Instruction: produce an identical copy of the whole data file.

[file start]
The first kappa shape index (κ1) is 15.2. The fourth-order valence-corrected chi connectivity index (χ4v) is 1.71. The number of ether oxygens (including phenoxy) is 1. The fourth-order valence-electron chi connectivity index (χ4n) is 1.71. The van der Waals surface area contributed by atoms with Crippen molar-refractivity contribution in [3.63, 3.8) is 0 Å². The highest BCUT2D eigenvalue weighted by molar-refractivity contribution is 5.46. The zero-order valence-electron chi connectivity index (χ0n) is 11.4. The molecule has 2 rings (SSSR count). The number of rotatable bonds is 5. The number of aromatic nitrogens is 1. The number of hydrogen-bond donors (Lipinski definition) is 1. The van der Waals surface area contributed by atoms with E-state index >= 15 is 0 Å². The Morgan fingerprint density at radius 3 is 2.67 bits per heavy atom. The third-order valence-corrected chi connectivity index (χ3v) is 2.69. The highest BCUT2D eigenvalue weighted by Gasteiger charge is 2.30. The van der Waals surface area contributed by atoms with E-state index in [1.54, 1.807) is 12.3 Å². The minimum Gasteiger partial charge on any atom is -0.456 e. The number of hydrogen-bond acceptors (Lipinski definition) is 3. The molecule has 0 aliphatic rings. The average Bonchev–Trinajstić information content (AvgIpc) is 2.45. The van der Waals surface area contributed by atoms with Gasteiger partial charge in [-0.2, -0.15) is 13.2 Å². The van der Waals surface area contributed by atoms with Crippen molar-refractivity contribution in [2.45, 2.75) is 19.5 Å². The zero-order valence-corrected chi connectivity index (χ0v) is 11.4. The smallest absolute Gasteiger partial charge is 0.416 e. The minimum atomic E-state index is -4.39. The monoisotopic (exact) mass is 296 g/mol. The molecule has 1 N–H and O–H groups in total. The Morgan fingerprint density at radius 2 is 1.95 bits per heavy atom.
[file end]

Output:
The first kappa shape index (κ1) is 15.2. The fourth-order valence-corrected chi connectivity index (χ4v) is 1.71. The number of ether oxygens (including phenoxy) is 1. The fourth-order valence-electron chi connectivity index (χ4n) is 1.71. The van der Waals surface area contributed by atoms with Crippen molar-refractivity contribution in [3.63, 3.8) is 0 Å². The highest BCUT2D eigenvalue weighted by molar-refractivity contribution is 5.46. The zero-order valence-electron chi connectivity index (χ0n) is 11.4. The molecule has 2 rings (SSSR count). The number of rotatable bonds is 5. The number of aromatic nitrogens is 1. The number of hydrogen-bond donors (Lipinski definition) is 1. The van der Waals surface area contributed by atoms with E-state index >= 15 is 0 Å². The Morgan fingerprint density at radius 3 is 2.67 bits per heavy atom. The third-order valence-corrected chi connectivity index (χ3v) is 2.69. The highest BCUT2D eigenvalue weighted by Gasteiger charge is 2.30. The van der Waals surface area contributed by atoms with E-state index in [1.54, 1.807) is 12.3 Å². The minimum Gasteiger partial charge on any atom is -0.456 e. The number of hydrogen-bond acceptors (Lipinski definition) is 3. The molecule has 0 aliphatic rings. The average Bonchev–Trinajstić information content (AvgIpc) is 2.45. The van der Waals surface area contributed by atoms with Gasteiger partial charge in [-0.2, -0.15) is 13.2 Å². The van der Waals surface area contributed by atoms with Crippen molar-refractivity contribution in [2.45, 2.75) is 19.5 Å². The zero-order valence-corrected chi connectivity index (χ0v) is 11.4. The smallest absolute Gasteiger partial charge is 0.416 e. The minimum atomic E-state index is -4.39. The monoisotopic (exact) mass is 296 g/mol. The molecule has 1 N–H and O–H groups in total. The Morgan fingerprint density at radius 2 is 1.95 bits per heavy atom.